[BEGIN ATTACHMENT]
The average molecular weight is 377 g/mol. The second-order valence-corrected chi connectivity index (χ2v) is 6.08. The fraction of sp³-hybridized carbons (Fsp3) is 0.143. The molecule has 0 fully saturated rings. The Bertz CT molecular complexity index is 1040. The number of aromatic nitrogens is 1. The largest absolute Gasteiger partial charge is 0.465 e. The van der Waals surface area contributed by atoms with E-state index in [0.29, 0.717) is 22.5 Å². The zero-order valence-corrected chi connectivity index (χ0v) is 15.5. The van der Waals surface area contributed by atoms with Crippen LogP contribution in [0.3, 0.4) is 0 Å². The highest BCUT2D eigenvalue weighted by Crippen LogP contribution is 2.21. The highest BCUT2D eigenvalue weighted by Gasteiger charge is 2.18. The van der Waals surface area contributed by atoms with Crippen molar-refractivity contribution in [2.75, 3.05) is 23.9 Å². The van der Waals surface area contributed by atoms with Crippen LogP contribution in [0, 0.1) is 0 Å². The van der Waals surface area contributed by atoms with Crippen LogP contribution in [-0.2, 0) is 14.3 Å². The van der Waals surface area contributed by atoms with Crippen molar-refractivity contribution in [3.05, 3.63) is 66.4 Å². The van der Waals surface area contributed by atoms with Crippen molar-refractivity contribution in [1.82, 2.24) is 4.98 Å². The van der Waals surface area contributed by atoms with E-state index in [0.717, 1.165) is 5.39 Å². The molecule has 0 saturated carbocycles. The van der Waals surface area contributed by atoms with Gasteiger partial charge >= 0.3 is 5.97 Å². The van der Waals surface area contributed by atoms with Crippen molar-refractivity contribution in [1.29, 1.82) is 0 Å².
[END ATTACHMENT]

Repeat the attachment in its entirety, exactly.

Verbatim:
The average molecular weight is 377 g/mol. The second-order valence-corrected chi connectivity index (χ2v) is 6.08. The fraction of sp³-hybridized carbons (Fsp3) is 0.143. The molecule has 0 fully saturated rings. The Bertz CT molecular complexity index is 1040. The number of aromatic nitrogens is 1. The largest absolute Gasteiger partial charge is 0.465 e. The van der Waals surface area contributed by atoms with E-state index in [0.29, 0.717) is 22.5 Å². The zero-order valence-corrected chi connectivity index (χ0v) is 15.5. The van der Waals surface area contributed by atoms with Crippen LogP contribution in [0.3, 0.4) is 0 Å². The highest BCUT2D eigenvalue weighted by Crippen LogP contribution is 2.21. The highest BCUT2D eigenvalue weighted by Gasteiger charge is 2.18. The van der Waals surface area contributed by atoms with Crippen molar-refractivity contribution in [2.75, 3.05) is 23.9 Å². The van der Waals surface area contributed by atoms with Crippen LogP contribution in [0, 0.1) is 0 Å². The van der Waals surface area contributed by atoms with Crippen LogP contribution in [-0.2, 0) is 14.3 Å². The van der Waals surface area contributed by atoms with Crippen molar-refractivity contribution in [3.05, 3.63) is 66.4 Å². The van der Waals surface area contributed by atoms with Crippen molar-refractivity contribution in [1.82, 2.24) is 4.98 Å². The van der Waals surface area contributed by atoms with E-state index in [0.717, 1.165) is 5.39 Å². The molecule has 0 saturated carbocycles. The van der Waals surface area contributed by atoms with Gasteiger partial charge >= 0.3 is 5.97 Å². The van der Waals surface area contributed by atoms with Crippen molar-refractivity contribution in [1.29, 1.82) is 0 Å².